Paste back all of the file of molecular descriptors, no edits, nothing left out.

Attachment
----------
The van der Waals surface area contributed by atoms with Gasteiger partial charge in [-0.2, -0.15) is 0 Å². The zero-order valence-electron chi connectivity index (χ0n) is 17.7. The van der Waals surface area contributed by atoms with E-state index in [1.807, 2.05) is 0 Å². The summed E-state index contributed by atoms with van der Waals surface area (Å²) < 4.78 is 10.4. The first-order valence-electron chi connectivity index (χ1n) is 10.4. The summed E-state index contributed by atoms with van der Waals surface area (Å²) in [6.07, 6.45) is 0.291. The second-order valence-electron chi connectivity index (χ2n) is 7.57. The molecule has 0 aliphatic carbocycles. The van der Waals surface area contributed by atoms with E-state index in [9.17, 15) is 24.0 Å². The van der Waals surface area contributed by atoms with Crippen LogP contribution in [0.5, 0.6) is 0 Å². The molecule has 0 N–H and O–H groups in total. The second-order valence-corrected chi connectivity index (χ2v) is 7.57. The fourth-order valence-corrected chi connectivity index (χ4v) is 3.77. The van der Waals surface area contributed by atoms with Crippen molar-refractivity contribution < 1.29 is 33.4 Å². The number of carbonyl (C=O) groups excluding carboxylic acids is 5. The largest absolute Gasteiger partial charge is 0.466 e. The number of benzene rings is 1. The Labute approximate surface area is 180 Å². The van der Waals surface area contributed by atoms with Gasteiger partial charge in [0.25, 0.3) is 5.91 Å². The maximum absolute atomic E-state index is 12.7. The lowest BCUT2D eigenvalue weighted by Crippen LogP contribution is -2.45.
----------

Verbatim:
The van der Waals surface area contributed by atoms with Gasteiger partial charge in [-0.2, -0.15) is 0 Å². The zero-order valence-electron chi connectivity index (χ0n) is 17.7. The van der Waals surface area contributed by atoms with E-state index in [1.807, 2.05) is 0 Å². The summed E-state index contributed by atoms with van der Waals surface area (Å²) < 4.78 is 10.4. The first-order valence-electron chi connectivity index (χ1n) is 10.4. The summed E-state index contributed by atoms with van der Waals surface area (Å²) in [6.07, 6.45) is 0.291. The second-order valence-electron chi connectivity index (χ2n) is 7.57. The molecule has 0 aliphatic carbocycles. The van der Waals surface area contributed by atoms with E-state index in [9.17, 15) is 24.0 Å². The van der Waals surface area contributed by atoms with Crippen LogP contribution in [0.5, 0.6) is 0 Å². The molecule has 0 N–H and O–H groups in total. The second-order valence-corrected chi connectivity index (χ2v) is 7.57. The fourth-order valence-corrected chi connectivity index (χ4v) is 3.77. The van der Waals surface area contributed by atoms with Crippen molar-refractivity contribution < 1.29 is 33.4 Å². The number of carbonyl (C=O) groups excluding carboxylic acids is 5. The largest absolute Gasteiger partial charge is 0.466 e. The number of benzene rings is 1. The Labute approximate surface area is 180 Å². The van der Waals surface area contributed by atoms with Gasteiger partial charge in [0.25, 0.3) is 5.91 Å². The maximum absolute atomic E-state index is 12.7. The lowest BCUT2D eigenvalue weighted by Crippen LogP contribution is -2.45.